5:15 PM - 6:30 PM
[HRE20-P03] Refraction study using ACROSS seismic source to interpret the time-lapse data in Al Wasse field, Saudi Arabia
Keywords:Time-lapse, ACROSS, crustal structure, shadow zone, aquifer, water pumping
To understand the physical change of subsurface by injection of CO2 or vapor into the ground, we are proposing the time-lapse method using the very stable ACROSS (Accurately and Routinely Operated Signal System) seismic source and an array of seismometers for our studies.
In 2011, we carried out the time lapse study in Awaji Island by the injection of air into the ground and showed the clear migration of air just after the air injection (Kasahara et al., 2013). In 2012, we moved the whole system to the water pumping site in Al Wasse, Saudi Arabia. In the test site, there are no seismic structural surveys in past. By our study in this field, we observed very rapid and large temporal changes during several months (Kasahara et al., 2015). No structural data and sparse seismic stations in 500 m grids make difficult to explain the cause of temporal change seen in observed data. To solve this problem, we carried out refraction and reflection studies. In this paper, we report the first part.
Survey and processing:
Water is pumped up by more than 64 wells from aquifers at ~400m depth. The geological information is very poor. The surface of ground is partly covered by loose-sand and limestone pebbles.
The total length of survey line was 3 km. We used the ACROSS as the seismic source and placed 60 data loggers on the surface with 50 m spacing. The each sweep was 10 to 40 Hz during 200 seconds and an hour data contain 16 sweeps. The direction of rotation of ACROSS was switched every hour. One day data were recorded by data loggers with 200 Hz sampling and 24 bit A/D.
Recorded data were processed by similar way to the previous one (e.g., Kasahara et al., 2013 and 2015). We compared observed and synthetic waveforms. The synthetic waveform was calculated by FDM. We used vertical single force with 20Hz Ricker wavelet as the source.
The records show that the first arrival has approximately 3.5km/s and tend to disappear around 700 m in offset distance. Later phases of 3.5km/s phase show weak amplitudes, but they disappear for further distance than 1.7km. The strong later arrivals with 4.5 km/s appear and become dominant at further than 1.5km/s.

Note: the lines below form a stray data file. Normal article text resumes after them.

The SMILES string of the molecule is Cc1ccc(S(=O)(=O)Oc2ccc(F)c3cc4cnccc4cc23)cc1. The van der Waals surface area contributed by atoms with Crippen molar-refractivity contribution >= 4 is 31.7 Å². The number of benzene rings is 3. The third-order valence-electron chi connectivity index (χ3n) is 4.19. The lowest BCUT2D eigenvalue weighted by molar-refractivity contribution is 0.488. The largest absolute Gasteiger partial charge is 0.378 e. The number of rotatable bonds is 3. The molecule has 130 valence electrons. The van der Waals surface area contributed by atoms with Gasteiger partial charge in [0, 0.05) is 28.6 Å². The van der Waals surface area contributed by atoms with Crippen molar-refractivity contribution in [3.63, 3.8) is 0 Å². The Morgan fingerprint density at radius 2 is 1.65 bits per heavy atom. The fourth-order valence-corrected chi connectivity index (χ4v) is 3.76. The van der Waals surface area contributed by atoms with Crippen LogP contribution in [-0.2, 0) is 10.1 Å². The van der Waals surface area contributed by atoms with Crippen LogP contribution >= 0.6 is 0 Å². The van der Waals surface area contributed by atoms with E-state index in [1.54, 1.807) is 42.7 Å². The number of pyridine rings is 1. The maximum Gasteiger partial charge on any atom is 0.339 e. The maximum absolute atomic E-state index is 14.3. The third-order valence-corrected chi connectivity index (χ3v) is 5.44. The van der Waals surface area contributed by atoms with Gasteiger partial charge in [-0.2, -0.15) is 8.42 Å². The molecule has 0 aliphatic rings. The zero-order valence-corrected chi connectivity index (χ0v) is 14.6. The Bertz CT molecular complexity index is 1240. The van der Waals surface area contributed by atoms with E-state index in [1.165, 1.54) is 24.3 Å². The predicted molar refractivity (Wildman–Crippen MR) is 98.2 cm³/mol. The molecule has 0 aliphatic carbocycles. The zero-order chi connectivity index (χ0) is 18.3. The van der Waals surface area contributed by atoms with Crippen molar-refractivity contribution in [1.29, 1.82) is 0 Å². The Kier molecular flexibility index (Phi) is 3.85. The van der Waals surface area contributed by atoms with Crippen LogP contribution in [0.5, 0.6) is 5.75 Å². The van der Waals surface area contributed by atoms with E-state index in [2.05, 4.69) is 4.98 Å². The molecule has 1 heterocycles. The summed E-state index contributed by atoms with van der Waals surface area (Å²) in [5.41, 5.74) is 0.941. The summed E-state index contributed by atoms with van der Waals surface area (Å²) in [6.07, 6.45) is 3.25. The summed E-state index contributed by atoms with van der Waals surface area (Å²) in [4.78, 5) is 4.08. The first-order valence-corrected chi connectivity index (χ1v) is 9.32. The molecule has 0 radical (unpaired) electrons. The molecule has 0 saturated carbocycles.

The comparison of observed and synthetics suggests the presence of low velocity layer just about of 3.5km/s layer. The 4.5km/s phase seems the refracted phase from the deeper basement layer with velocity of 4.5-5km/s. The layer between 3.5km/s and 4.5km/s is thought to be inter-bedding of sand stone and limestone with velocity lower than 2.5km/s. The negative gradient of inter-bedding layer could explain the decay of amplitudes of 3.5km/s phase with distance.
Discussion and conclusions
The observed data show very weak first arrivals even if the offset distance of 1km. As shown in our results in Kasahara et al. (2015), the temporal change of the first arrivals is as much as 1-1.5ms during two months at the largest case. On the other hand, the most of large amplitude later phase show slower arrivals and seems Rayleigh waves in the present study. The rapid change of waveforms with time suggests the rapid migration of water in aquifers due to the pumping. The continuous monitoring stations are located at the grids of 500m distance and it is still difficult to explain the magnitude of migration. The refracted arrivals from 4.5km/s layer is only identified a few grid stations and it is also difficult to find this phase.
This survey was supported by JCCP (Japan Cooperative Center for Petroleum) in Japan and KACST (King Abdulaziz City for Science and Technology) in Saudi Arabia. We express our great thanks to members of JCCP and KACST for their aggressive support of this project. We also express our great thanks to staffs in KACST for the hard works during the survey.